Tuesday, June 10, 2014

"Fog of War" by Ethan Jones

Fog of War
by Ethan Jones

Fog of War is an explosive spy thriller from #1 Amazon's Bestselling Writer, Ethan Jones, and the third novel in his popular Justin Hall series. 

Also available: Arctic Wargame (read my blog post), Tripoli's Target, Double Agents (read my blog post), Justin Hall Series Collector's Edition #1, The Interrogation: A Justin Hall Short Story, The Diplomat: A Justin Hall Novella Rogue Agentsand Thrilling Thirteen (read my blog post; contains Arctic Wargame and The Diplomat as well as 11 other thrillers). 

When an Iranian nuclear scientist wants to defect, Canadian Intelligence Service sends in its best agent, Justin Hall. After his mission is compromised and Justin barely escapes northern Iran with his life, he sets out to discover who has put him and the Service in grave danger.
CIA information about a traitor in the Service sends Justin into violence-soaked Somalia, where he quickly becomes ensnared in a web of lies and deceit. He’s left with no choice but to go rogue and form an alliance with Romanov, a sinister Russian oil baron.
Cut off from the Service, Justin is forced to navigate through ever-shifting alliances and survive deep inside a Yemeni terrorist stronghold. All the while, he’s being hunted by a traitor.
This tour-de-force spy thriller is the hottest page-turner of the summer. New and old fans alike will love this new suspenseful novel in the Justin Hall series.

Afmadow, southern Somalia
September 20, 3:30 a.m. local time
Bullets hammered the MH-60 Black Hawk. The Navy SEALs squad leader Alex Roberts glanced at the control panel in front of him. The last mud-brick shacks of the village were falling behind, but the hail of bullets was relentless. It seemed like everyone on the ground was taking aim at their helicopter. People were shooting from the streets, from the trucks, from the rooftops of this stronghold of al-Shabaab, al-Qaeda’s branch in southern Somalia. Rocket-propelled grenades ripped through the night sky with their amber streaks, missing their target by sheer luck. The Black Hawk could withstand small-arms fire, but not RPGs. Their warheads could disable the helicopter’s rotors and force a crash landing.
Roberts looked at two squad members shattering the night with their M134 machine guns. The weapons were pouring forth a torrent of bullets at two thousand rounds per minute. He could not see it, but he was sure some of those bullets were shredding al-Shabaab militants engaged in the firefight.
Seconds later, the Black Hawk veered to the right, and the Islamic bastion disappeared into the darkness. The hail-like sound of bullets died down. Roberts looked back at the gunners falling in their seats and then at the other five members of his squad, who were securing their “cargo,” the targets of this operation, in the back of the helicopter. Two high-ranking al-Shabaab leaders lay tied, gagged, and blindfolded on the cabin floor.
“What’s our status?” Roberts asked.
“We’re clean. All systems seem functional,” the pilot replied, glancing at Roberts in the co-pilot’s seat.
Roberts nodded. “You all did well down there. In and out in fifteen.”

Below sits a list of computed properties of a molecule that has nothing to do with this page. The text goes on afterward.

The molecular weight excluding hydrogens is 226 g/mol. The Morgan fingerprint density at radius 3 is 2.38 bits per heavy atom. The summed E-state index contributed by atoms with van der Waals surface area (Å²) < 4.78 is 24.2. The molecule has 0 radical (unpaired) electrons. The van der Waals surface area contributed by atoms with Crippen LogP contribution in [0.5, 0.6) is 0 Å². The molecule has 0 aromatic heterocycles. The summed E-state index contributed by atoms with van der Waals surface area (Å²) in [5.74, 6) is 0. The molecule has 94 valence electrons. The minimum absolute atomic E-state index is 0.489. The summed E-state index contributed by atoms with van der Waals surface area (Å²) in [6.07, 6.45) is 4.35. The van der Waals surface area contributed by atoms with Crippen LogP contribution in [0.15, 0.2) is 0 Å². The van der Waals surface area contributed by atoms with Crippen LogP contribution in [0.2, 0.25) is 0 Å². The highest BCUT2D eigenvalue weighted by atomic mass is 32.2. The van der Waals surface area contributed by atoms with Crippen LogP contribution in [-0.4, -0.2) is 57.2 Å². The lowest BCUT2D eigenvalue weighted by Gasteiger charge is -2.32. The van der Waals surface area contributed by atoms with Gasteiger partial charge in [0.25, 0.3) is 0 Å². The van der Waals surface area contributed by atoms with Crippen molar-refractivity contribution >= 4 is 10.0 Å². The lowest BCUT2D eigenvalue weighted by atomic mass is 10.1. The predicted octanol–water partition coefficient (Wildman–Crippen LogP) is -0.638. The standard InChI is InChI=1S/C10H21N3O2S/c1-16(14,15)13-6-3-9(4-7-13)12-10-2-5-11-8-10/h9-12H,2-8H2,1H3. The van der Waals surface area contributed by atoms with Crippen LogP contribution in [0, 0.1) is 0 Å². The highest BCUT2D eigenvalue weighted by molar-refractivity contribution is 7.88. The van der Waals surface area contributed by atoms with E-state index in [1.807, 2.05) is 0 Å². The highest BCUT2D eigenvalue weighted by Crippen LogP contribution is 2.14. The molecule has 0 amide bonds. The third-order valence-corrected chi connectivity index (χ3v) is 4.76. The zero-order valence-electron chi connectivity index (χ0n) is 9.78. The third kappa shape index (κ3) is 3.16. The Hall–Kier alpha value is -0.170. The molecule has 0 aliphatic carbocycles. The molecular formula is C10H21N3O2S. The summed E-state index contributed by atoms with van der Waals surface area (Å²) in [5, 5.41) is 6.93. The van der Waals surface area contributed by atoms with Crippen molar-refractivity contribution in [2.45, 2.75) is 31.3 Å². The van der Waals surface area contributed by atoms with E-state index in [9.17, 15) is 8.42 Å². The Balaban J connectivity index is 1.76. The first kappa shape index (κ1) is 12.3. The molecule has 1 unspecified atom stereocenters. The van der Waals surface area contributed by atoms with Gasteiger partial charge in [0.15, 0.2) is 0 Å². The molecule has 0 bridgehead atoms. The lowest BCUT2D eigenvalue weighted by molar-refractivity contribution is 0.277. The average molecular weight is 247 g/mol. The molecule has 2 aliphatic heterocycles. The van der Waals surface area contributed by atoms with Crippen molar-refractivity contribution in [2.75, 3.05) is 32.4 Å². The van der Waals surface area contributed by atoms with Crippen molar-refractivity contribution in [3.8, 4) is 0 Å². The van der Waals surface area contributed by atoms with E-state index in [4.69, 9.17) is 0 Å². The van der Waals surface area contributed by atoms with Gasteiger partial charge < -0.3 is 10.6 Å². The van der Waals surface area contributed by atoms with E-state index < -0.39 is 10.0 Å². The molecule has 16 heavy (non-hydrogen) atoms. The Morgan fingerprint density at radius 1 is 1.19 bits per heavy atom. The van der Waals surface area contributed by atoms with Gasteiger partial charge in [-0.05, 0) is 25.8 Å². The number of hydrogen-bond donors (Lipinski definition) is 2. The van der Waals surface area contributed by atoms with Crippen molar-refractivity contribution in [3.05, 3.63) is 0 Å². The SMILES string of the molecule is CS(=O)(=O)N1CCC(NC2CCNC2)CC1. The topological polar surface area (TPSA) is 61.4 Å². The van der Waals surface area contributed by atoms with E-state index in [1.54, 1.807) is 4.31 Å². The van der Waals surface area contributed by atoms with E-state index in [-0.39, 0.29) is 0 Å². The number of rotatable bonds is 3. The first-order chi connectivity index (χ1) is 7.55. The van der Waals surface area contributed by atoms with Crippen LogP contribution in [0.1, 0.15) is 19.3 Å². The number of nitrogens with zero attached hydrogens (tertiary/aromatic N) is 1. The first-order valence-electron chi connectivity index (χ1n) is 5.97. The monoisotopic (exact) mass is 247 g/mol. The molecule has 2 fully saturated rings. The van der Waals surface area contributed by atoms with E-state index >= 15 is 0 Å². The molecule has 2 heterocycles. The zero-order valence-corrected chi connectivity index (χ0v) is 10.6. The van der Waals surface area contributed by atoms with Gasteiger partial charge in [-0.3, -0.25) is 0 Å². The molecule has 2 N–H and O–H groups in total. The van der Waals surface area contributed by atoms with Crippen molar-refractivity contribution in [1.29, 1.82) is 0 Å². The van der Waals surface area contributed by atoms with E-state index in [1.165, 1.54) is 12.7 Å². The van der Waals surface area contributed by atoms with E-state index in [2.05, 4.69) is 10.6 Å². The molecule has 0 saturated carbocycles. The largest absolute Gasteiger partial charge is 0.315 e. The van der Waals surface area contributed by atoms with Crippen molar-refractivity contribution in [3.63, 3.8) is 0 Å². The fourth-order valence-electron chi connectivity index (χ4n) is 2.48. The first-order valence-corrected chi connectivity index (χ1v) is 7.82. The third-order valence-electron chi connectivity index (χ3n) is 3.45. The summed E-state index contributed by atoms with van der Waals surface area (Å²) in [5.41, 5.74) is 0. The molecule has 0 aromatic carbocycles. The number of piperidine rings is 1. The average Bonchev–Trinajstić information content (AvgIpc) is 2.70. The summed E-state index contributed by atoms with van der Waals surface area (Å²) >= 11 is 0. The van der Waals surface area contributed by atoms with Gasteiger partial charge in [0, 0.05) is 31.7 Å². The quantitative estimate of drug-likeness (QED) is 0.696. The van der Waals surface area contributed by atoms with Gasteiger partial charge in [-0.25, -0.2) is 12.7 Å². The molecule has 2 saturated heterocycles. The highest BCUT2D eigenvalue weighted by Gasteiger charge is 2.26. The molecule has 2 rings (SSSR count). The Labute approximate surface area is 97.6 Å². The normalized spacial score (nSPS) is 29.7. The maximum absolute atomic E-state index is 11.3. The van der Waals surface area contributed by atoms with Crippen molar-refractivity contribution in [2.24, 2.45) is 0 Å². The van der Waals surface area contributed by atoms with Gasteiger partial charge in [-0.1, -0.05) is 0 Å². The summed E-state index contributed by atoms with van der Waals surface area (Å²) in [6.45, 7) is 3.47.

The snatch-and-grab operation was executed with the assistance of Joint Task Force Two, the elite Canadian counter-terrorism unit of the Special Operations Forces. Canadian Intelligence Service had obtained actionable intelligence on the target, and CIA had engaged one of their local assets. Their man on the ground had confirmed the target’s location thirty minutes before the start of the operation.
The SEALs dropped into Afmadow’s outskirts, neutralized the guards, and plucked the two militant leaders out of their safe house. The SEALs actions had drawn the terrorists’ fury, but their backlash was weak and easily counteracted. Hellfire missiles and machine gun fire had kept them at bay. The SEALs were now on their way to extract CIA’s man, Mussad Weydow. Their meeting point was another village twenty miles to the west. Then the squad was to proceed to the safety of Dhobley, a village close to the border with Kenya, in the hands of African Union peacekeepers.
“Will we be late?” asked Roberts.
“Negative,” replied the pilot. “We’ll make up the lost time.”
One of the militants jerked, kicked up his feet, and rolled against the cabin door. Walker, one of the gunners, leaned over and lifted the man’s blindfold. “We said don’t move, so don’t you dare to move,” he shouted in Arabic.
The militant’s gray eyes burned against his dark face. He mumbled something, but the rag stuffed deep into his mouth made his words inaudible.
Walker pulled down the blindfold and pushed the man back to his place next to the other detainee. “What a prick,” Walker spat out his words, “luring kids into this kind of a shithole life.”
“Chill out, man,” said Green, the other gunner. “They’ll pay for it soon enough.”
“Yeah, but how many innocents have they brainwashed so far?”
Green nodded with a sigh. Al-Shabaab had recently stepped up its aggressive recruitment campaign. US- and Canadian-born Somalis joined it in droves. The name al-Shabaab meant “the boys” in Arabic, and they lived up to it. The terrorist network kidnapped children as young as ten from all over Somalia and forced them to fight. Many foreign fighters from Afghanistan, Iran, Lebanon, Yemen, and Syria had also joined al-Shabaab’s army, which claimed around fifteen thousand fighters.
“Green, is our contact in place?” Roberts asked.
“He should be. Last time I checked, he was two miles away from the exfil point. That was five minutes ago, give or take. I’ll call him to confirm his current position.”
Green dialed Weydow’s number on his satellite phone. He talked for a few seconds then hung up. “Weydow’s waiting at the abandoned warehouse, a mile east of the village. Everything’s going according to plan.”
“We’ll be there in five,” the pilot said.